8th Day Center for Justice

From Wikipedia, the free encyclopedia
Jump to: navigation, search
8th Day Center for Justice
8thDayCenter-Logo.gif
Motto A Catholic Faith-Based NGO for Social Change
Formation 1974
Type Sponsored center
Legal status Not for profit
Location
Membership Over 30 religious congregations
Website 8thDayCenter.org
Remarks Special consultative relationship with the Economic and Social Council of the United Nations

8th Day Center for Justice is a Roman Catholic non-profit organization based in Chicago, Illinois. Named after the Christian concept of an "eighth day", it was founded in 1974 by six congregations of religious men and women. Currently the center is advocacy-centered (primarily around Catholic Social Teaching) and is associated with over 40 religious communities, allowing the congregations to pool their resources for the work.[1]

According to its mission statement, the center exists to promote "a world of right relationships in which all creation is seen as sacred and interconnected. In such a world all people are equal and free from oppression, have a right to a just distribution of resources, and to live in harmony with the cosmos."[2]

The center and its staff have sponsored weekly silent peace vigils since 2001's September 11 attacks.[3][4] It also hosts a radio show called "The 8th Day" on WLUW, Chicago. Over the years since its founding, 8th Day Center has also been involved in issues of homelessness,[5][6] human trafficking,[7] nuclear disarmament,[8] labor rights,[9] inclusive language,[10] and LGBT rights.

8th Day Center for Justice has a special consultative relationship with the Economic and Social Council of the United Nations.[11] In April 2010, the center was named a Human Rights Champion by the Chicago Religious Leadership Network on Latin America.[12]

Member congregations[edit]

Sponsoring members of 8th Day Center for Justice are:

These members help to staff the center. Longstanding staff include Sister Kathleen Desautels.[13] In addition, 34 other congregations serve as member friends or contributing members.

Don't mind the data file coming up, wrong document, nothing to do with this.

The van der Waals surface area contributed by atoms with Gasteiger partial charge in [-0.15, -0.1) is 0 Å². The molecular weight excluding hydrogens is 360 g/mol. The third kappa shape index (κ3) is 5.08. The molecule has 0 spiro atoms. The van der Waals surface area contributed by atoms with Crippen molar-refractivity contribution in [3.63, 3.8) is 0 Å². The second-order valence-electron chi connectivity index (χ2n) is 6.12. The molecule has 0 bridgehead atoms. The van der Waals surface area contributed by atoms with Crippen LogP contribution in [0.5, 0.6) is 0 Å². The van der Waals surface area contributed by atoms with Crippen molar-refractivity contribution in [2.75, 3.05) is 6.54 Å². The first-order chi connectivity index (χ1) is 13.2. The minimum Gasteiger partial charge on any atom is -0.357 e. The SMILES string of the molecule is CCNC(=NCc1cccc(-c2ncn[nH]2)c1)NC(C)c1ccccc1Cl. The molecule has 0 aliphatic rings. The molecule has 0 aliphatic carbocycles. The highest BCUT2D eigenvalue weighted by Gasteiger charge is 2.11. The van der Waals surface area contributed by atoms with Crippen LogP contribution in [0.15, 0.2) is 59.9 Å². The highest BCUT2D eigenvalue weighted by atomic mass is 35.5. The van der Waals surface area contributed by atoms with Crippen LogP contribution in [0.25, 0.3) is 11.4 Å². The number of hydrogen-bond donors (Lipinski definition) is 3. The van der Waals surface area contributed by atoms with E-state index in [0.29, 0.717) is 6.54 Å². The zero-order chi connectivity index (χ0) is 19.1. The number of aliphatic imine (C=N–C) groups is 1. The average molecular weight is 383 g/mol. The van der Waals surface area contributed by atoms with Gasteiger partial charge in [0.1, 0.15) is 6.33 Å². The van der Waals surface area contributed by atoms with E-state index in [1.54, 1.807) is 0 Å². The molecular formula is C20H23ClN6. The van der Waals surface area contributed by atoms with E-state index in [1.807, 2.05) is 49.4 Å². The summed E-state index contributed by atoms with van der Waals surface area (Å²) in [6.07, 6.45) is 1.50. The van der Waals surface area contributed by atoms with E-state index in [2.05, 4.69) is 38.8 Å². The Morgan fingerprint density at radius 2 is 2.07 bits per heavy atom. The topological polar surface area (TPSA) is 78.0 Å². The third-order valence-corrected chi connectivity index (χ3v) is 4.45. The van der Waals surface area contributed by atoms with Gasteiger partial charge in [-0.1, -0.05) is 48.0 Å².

References[edit]

  1. ^ Massaro, Thomas. Living Justice: Catholic Social Teaching in Action. p. 174. ISBN 0-7425-5996-3. 
  2. ^ "Mission statement". 8th Day Center for Justice. Archived from the original on 16 April 2010. Retrieved April 29, 2010. 
  3. ^ Lederman, Josh (April 20, 2010). "Silence sends the strongest message at Catholic peace vigils". Medill Reports. Northwestern University. Retrieved April 29, 2010. 
  4. ^ Zivan, David (September 2005). "Voices in the Church: Sister Dorothy Pagosa". Chicago Magazine. Retrieved April 29, 2010. 
  5. ^ Hombs, Mary Ellen; Mitch Snyder (1982). Homelessness in America: a forced march to nowhere. Washington, D.C.: Community for Creative Non-violence. p. 82. 
  6. ^ Pagosa, Dorothy (December 22, 2005). "Catholic laity and religious on poverty: an account of how the preferential option for the poor manifests itself in the lives of some Catholics". Conscience. Catholics for a Free Choice. Retrieved April 29, 2010. 
  7. ^ Greninger, Howard (April 20, 2010). "Human Rights Day: At least 14,000 people are trafficked into U.S. each year". The Tribune-Star. Retrieved April 29, 2010. 
  8. ^ Freund, Ronald (1982). What one Christian can do to help prevent nuclear war. Chicago: Fides/Claretian. p. 16. ISBN 0-7425-5996-3. 
  9. ^ Ashby, Steven K.; C. J. Hawking (2009). Staley: the fight for a new American labor movement. University of Illinois. pp. 146–147. ISBN 978-0-252-03437-4. 
  10. ^ Priests for Equality (1997). The Inclusive Psalms. Walnut Creek, CA: Rowman & Littlefield. pp. xxii. ISBN 0-7591-0765-3. 
  11. ^ "8th Day Center for Justice". CSO Net. United Nation Civil Society Network. Retrieved April 30, 2010. 
  12. ^ "Human Rights Champions Honored | Chicago Religious Leadership Network on Latin America". Crln.org. 2007-08-08. Retrieved 2014-06-29. 
  13. ^ "8th Day Center for Justice". Sisters of Providence. Retrieved 19 September 2014. 

External links[edit]